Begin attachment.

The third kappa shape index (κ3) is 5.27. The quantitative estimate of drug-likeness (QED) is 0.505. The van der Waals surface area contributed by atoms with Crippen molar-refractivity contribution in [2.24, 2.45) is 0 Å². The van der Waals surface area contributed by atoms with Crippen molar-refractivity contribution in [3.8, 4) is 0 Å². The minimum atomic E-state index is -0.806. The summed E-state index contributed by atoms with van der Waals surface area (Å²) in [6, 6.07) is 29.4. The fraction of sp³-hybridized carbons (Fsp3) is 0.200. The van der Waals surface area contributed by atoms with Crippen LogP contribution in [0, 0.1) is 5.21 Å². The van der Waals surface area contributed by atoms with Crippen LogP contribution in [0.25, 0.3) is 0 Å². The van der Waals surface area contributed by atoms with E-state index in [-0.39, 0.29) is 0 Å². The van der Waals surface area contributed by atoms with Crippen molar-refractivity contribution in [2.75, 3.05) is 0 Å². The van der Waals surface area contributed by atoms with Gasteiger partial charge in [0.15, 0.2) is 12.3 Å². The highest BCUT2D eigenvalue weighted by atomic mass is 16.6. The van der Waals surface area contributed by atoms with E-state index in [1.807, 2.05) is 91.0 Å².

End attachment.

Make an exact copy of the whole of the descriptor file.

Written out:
The third kappa shape index (κ3) is 5.27. The quantitative estimate of drug-likeness (QED) is 0.505. The van der Waals surface area contributed by atoms with Crippen molar-refractivity contribution in [2.24, 2.45) is 0 Å². The van der Waals surface area contributed by atoms with Crippen molar-refractivity contribution in [3.8, 4) is 0 Å². The minimum atomic E-state index is -0.806. The summed E-state index contributed by atoms with van der Waals surface area (Å²) in [6, 6.07) is 29.4. The fraction of sp³-hybridized carbons (Fsp3) is 0.200. The van der Waals surface area contributed by atoms with Crippen LogP contribution in [0, 0.1) is 5.21 Å². The van der Waals surface area contributed by atoms with Crippen LogP contribution in [0.25, 0.3) is 0 Å². The van der Waals surface area contributed by atoms with E-state index in [-0.39, 0.29) is 0 Å². The van der Waals surface area contributed by atoms with Crippen molar-refractivity contribution in [2.75, 3.05) is 0 Å². The van der Waals surface area contributed by atoms with Gasteiger partial charge in [0.15, 0.2) is 12.3 Å². The highest BCUT2D eigenvalue weighted by atomic mass is 16.6. The van der Waals surface area contributed by atoms with E-state index in [1.807, 2.05) is 91.0 Å².